And Asian capitals know that they have no real influence over the IMF - while European governments enjoy 40 per cent of the voting power on the IMF, Japan, China and the rest of east Asia put together have only about 16 per cent. This is an artefact of the immediate postwar power structure, when the IMF was set up.

Keating urges that the fund should be decapitated, with control passing to the governments of the Group of 20 countries whose leaders are to meet in London on April 2. The summit, which is to include China, India and Indonesia as well as Australia, is meeting to consider solutions to the global crisis.

As for The New York Post's claim that Geithner was the hero who cajoled those quarrelsome Asians into agreeing to a $US200 billion rescue, the key fact burned into the minds of Asian elites is that the US was deaf to requests for funds. Washington did not contribute a cent of its own money to any of the emergency packages. Japan and Australia were the only nations that made loans to all three of the stricken Asian countries.

Keating went on to argue that, by frightening the Chinese into building their vast $US2 trillion foreign reserves, Geithner was responsible for the build-up of tremendous imbalance in the world financial system. This imbalance, in turn, according to Keating, contributed to the global financial crisis which has since devastated the world economy.

China invested most of its reserves in US debt markets. Keating again: "So we have this massive recycling of funds into the system by [the former US Federal Reserve chairman Alan] Greenspan's monetary policy so even if you are greedy Dick Fuld [the former head of the collapsed investment bank Lehman Brothers] or you are hopeless Charles Prince at Citibank, you're being told there's an endless supply of money at a low interest rate and no inflation. So of course the system geared up to spend it.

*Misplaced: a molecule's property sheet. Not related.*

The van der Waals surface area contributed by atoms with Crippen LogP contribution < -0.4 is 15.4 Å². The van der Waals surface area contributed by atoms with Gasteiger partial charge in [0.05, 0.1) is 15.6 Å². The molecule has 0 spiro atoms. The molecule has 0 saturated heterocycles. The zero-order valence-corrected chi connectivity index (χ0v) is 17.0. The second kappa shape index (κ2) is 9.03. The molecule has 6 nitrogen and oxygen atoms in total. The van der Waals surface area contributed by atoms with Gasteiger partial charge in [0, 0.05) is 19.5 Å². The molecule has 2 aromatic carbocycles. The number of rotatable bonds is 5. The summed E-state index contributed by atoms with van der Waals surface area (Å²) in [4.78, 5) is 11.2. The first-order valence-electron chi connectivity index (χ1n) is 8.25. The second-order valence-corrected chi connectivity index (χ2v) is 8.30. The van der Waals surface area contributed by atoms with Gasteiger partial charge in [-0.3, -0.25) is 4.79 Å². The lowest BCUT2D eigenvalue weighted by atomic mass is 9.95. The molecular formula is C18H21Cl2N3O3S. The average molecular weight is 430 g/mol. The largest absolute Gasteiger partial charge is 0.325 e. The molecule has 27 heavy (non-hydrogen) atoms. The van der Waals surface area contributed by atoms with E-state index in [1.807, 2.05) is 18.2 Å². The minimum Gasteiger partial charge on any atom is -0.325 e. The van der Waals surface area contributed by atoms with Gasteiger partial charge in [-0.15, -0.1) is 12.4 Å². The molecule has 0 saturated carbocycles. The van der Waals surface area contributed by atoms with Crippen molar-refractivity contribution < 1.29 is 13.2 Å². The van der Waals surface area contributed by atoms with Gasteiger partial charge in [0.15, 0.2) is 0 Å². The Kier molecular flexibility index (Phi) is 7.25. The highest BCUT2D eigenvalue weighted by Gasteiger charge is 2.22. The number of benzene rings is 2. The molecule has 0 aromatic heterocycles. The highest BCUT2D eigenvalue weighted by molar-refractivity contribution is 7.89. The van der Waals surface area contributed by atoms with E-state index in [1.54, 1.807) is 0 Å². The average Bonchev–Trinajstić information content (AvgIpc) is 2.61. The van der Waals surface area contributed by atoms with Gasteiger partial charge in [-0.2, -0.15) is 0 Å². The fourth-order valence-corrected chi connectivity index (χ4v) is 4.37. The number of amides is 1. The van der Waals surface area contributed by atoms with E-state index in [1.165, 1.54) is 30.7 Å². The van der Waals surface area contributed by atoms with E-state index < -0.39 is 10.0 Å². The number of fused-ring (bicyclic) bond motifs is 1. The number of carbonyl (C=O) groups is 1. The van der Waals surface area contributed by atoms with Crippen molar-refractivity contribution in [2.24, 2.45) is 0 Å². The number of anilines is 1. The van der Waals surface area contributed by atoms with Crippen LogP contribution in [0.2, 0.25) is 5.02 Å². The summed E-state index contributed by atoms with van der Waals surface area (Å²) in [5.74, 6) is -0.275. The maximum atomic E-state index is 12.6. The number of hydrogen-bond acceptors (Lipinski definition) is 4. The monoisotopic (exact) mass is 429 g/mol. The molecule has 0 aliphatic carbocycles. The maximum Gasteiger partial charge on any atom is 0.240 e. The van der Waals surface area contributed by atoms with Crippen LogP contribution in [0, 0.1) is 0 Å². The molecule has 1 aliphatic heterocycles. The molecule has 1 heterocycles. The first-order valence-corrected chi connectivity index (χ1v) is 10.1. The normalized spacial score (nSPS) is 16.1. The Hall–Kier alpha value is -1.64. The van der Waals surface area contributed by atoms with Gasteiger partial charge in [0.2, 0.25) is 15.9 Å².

"That is the fundamental cause of the problem - the imbalance is the fundamental cause."

If Keating's opinion of Geithner had circulated in the US, the Americans would not have been so surprised and disappointed with their new Treasury Secretary. They quickly learned that he had failed to pay $43,000 in taxes owing.

Then, when he announced his much-anticipated plan to rescue the US banking system, share prices slumped by 4 per cent immediately and a new round of weakness in the financial sector began. The pundits turned savagely against him: "So much for the saviour-based economy," wrote Maureen Dowd of The New York Times. Senator Shelby changed his mind: "Aggravating economic problems by contributing to marketplace uncertainty about what steps the Government will take - is that what this is?" he fumed.

US bank stocks weakened so much that nationalisation seems to be the only remaining option to put them quickly out of their misery.

Australia's banks, by contrast, are strong, said Keating, because of his decision as Treasurer to create the "Four Pillars" policy. This requires that the four big banks remain separate, barred from taking each other over. This prevented them "cannibalising each other", in Keating's words. As protected species, they had no need to mount risky takeovers to bulk themselves up defensively.

Their strength certainly wasn't due to the brilliance of their managers, whom Keating described as "counterhopping clerks" who had managed to work their way up the bank hierarchies. A further source of the soundness of the Australian banks, he said, was that they had learned well the lessons of risky speculative lending as a result of "the recession we truly did have to have".

In sum, Tim Geithner is a gigantic fool, the IMF the gun that can't shoot straight, Alan Greenspan a bungler. The big US banks were run by the greedy and the hopeless, the Australian banks by counterhopping clerks. It's a world of many villains. And only one hero.

 

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Reader Comments (14)